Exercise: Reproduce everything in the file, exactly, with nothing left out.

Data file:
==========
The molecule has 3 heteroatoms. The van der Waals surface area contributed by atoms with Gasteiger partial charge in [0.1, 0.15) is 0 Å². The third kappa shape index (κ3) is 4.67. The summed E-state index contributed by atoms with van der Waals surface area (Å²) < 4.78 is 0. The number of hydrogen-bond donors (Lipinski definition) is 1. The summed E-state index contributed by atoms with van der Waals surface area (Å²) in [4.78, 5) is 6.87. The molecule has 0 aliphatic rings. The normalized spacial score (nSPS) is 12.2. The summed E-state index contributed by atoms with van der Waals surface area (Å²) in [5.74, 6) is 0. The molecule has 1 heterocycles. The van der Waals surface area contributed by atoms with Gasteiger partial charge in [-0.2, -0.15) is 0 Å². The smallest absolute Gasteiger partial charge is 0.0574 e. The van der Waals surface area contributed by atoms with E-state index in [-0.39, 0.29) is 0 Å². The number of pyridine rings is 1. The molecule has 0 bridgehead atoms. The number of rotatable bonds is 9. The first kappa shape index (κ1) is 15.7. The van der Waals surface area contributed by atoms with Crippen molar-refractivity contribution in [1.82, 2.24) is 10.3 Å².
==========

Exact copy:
The molecule has 3 heteroatoms. The van der Waals surface area contributed by atoms with Gasteiger partial charge in [0.1, 0.15) is 0 Å². The third kappa shape index (κ3) is 4.67. The summed E-state index contributed by atoms with van der Waals surface area (Å²) < 4.78 is 0. The number of hydrogen-bond donors (Lipinski definition) is 1. The summed E-state index contributed by atoms with van der Waals surface area (Å²) in [4.78, 5) is 6.87. The molecule has 0 aliphatic rings. The normalized spacial score (nSPS) is 12.2. The summed E-state index contributed by atoms with van der Waals surface area (Å²) in [5.74, 6) is 0. The molecule has 1 heterocycles. The van der Waals surface area contributed by atoms with Gasteiger partial charge in [-0.2, -0.15) is 0 Å². The smallest absolute Gasteiger partial charge is 0.0574 e. The van der Waals surface area contributed by atoms with E-state index in [-0.39, 0.29) is 0 Å². The number of pyridine rings is 1. The molecule has 0 bridgehead atoms. The number of rotatable bonds is 9. The first kappa shape index (κ1) is 15.7. The van der Waals surface area contributed by atoms with Crippen molar-refractivity contribution in [1.82, 2.24) is 10.3 Å².